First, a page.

Friday, October 23, 2009

My Roubo, part 2

( Go back to part 1)

Next to make the legs. They'll be 5"x5" timbers. Massive.


Marking out width for a leg glue up. I only need to trim off about 1/2".


To rip or to scrub? That is the question. Let's try ripping first.


A 114"-long rip, 1/2" wide. About 1/2" progress per stroke, so roughly 200 strokes.


Crosscutting to the length of 2 legs.


Finishing off. I really need to build another mini Krenov-style stand like the one holding up the far end. Very nice design, mortise and tenon uprights to feet and stretcher, overlapped bridle joints at top. I built it a year ago, still haven't had to glue it up. Chris Schwarz sawbench under my knee.


How much wood would a scrub plane scrub if a scrub plane could scrub wood?


The chips literally fly when scrubbing on the diagonal.


Following the scrub with a transitional jack with aggressively crowned blade. Ripping and scrubbing are about the same amount of manual labor, but the scrub and jack are much more viscerally satisfying.


A long but rough curl. This jack is setup as a fore plane, the blade crowned between a scrub and a try plane, with a big wide mouth. Transitional planes are not just for burning!


One double-length leg glue-up, for 5"x5" finished. About 50 lbs.


Finishing squaring up a leg with a corrugated jack setup for trying, after roughing down with scrub and transitional jack. I'm standing on a 2x10 to get a little elevation over the work.


As Chris Schwarz says, coarse, medium, and fine tools. The squared-up legs ready for cross-cutting in half and trimming to length.

Next will be timber-frame style tenons for fitting to the top.

Continue to part 3

3 comments:

  1. Hi Steve,

    got a ? for you concerning your Christopher Schwarz Saw Bench. I have the pieces cut to size for the bench but I'm not sure what saw to use to cut the tenon on the legs. I tried cutting the tenon for the leg using a test piece without success. I used a LN 14" backsaw (rip) 15tpi The cut decided it wanted to wander off the line. What a mess! Could be the saw but most likely it's my technique. Do you have any pointers that would help? How did you cut your tenons?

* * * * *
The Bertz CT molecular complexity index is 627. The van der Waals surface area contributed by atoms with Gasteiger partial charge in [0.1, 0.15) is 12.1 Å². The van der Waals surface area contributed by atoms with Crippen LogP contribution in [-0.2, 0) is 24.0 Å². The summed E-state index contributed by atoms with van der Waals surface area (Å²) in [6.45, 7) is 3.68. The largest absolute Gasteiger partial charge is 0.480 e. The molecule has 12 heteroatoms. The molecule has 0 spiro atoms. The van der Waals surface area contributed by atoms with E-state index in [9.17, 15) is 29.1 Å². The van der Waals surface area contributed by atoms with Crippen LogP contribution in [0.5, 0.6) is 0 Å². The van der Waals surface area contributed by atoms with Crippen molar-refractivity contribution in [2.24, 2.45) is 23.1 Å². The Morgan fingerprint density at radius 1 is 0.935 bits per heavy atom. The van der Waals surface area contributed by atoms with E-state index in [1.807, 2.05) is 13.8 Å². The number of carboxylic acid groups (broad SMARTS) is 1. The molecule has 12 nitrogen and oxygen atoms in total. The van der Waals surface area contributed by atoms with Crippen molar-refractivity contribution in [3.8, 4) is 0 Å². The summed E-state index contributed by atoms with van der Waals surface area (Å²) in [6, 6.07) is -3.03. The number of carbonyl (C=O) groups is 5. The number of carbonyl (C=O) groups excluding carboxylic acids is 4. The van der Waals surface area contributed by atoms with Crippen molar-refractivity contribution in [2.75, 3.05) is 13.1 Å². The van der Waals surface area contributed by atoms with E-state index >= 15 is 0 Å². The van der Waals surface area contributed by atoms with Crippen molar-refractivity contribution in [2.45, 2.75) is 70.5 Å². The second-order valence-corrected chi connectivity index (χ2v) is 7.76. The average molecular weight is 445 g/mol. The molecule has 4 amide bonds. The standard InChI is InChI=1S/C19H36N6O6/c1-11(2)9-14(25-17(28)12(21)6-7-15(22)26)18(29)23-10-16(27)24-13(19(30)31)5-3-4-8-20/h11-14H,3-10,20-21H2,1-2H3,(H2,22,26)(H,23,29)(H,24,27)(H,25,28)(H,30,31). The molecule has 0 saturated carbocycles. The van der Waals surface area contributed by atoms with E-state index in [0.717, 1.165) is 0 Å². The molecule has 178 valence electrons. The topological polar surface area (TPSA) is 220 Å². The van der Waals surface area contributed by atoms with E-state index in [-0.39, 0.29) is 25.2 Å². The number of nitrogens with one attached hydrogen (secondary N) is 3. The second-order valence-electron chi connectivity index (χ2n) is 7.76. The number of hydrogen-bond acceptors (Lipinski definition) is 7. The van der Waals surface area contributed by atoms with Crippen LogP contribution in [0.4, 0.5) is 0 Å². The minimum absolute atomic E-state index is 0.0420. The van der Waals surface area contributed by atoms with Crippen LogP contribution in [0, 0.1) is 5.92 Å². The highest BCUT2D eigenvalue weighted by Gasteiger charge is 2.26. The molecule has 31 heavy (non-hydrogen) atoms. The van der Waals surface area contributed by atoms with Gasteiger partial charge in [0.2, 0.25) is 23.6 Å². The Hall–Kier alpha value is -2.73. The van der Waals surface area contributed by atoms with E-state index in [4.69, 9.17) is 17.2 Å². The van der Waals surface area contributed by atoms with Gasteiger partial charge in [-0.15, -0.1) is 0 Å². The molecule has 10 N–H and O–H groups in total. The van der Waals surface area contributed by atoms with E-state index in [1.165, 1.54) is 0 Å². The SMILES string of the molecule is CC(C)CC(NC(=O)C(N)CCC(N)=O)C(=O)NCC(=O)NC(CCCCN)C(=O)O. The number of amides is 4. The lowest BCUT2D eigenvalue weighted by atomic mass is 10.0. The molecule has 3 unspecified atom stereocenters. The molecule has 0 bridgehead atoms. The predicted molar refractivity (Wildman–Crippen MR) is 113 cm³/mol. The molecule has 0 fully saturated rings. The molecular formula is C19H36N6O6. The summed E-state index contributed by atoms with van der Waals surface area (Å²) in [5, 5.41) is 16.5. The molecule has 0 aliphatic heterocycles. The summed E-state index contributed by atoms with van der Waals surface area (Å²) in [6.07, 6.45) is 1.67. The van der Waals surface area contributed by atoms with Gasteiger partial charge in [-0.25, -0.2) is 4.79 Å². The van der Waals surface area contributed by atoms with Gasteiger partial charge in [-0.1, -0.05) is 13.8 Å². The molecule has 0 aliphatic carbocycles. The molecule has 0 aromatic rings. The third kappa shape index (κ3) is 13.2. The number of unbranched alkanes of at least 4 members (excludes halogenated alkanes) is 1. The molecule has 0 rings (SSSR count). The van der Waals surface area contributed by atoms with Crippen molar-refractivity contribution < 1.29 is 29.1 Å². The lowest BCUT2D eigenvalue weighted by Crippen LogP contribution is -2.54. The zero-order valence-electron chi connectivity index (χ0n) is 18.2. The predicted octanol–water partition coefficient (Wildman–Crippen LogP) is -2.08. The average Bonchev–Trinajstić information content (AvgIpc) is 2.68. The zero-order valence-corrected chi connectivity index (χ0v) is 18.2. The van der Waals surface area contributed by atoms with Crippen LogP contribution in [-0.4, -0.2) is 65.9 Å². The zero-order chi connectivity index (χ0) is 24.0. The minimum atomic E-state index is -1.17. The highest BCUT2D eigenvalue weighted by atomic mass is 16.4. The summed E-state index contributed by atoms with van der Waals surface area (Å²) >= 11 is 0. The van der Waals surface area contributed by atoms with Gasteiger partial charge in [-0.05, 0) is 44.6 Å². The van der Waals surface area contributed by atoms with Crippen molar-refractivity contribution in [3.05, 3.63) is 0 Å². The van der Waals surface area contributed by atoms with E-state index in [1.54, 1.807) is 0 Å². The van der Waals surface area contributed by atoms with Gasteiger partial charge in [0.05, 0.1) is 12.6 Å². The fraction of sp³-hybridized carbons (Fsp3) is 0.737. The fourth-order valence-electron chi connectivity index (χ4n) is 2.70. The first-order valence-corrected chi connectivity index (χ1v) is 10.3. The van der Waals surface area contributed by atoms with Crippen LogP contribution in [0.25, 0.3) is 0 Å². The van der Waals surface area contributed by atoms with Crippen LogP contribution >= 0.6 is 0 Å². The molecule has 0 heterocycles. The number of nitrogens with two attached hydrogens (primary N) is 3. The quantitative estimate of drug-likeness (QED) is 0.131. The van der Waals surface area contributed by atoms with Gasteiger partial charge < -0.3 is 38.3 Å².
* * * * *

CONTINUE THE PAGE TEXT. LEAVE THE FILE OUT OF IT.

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  2. Hi Wendy,

    I have a pair of the LN 12" back saws, and I really like them. I agonized over whether to get the 12" or the 14", eventually settling on the smaller ones as being a little easier for me to handle. The back on the 14" is fairly heavy; while I figured it would be useful for larger tenons, I tend to do smaller work.

    However, at the time I built the saw bench, I only had the very small LN dovetail and carcass saw, so as I recall I used a Japanese ryoba.

    What I would suggest is to cut to the waste side of you line, leaving enough margin for whatever level of accuracy you're able to achieve, then trim the remainder precisely to the line. There are several ways to trim it (and they can also introduce their own problems, so practice with them first). So cut it fat, and trim to fit.

    Phil Lowe has done a couple of nice articles in Fine Woodworking about using shoulder planes or chisels for this. You can also use a #10 bench rabbet plane, or a regular rabbet molding plane. The #10, while a little harder to find, is about the easiest, because it's a reasonably lightweight bench plane yet has a large bearing surface and cutting edge. Whatever method you use, come in from the far side of the tenon first before doing the main trimming, so you avoid blowout of that edge.

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  3. And I forgot to mention, another way to trim is to use a router plane, like a Stanley 71 or 71 1/2. The advantage of this tool is that when you rest one side of the base on the face of the workpiece and the other on another matching thickness piece, the iron is maintained at a specific depth, so guarantees a uniform flat face on the tenon cheek.

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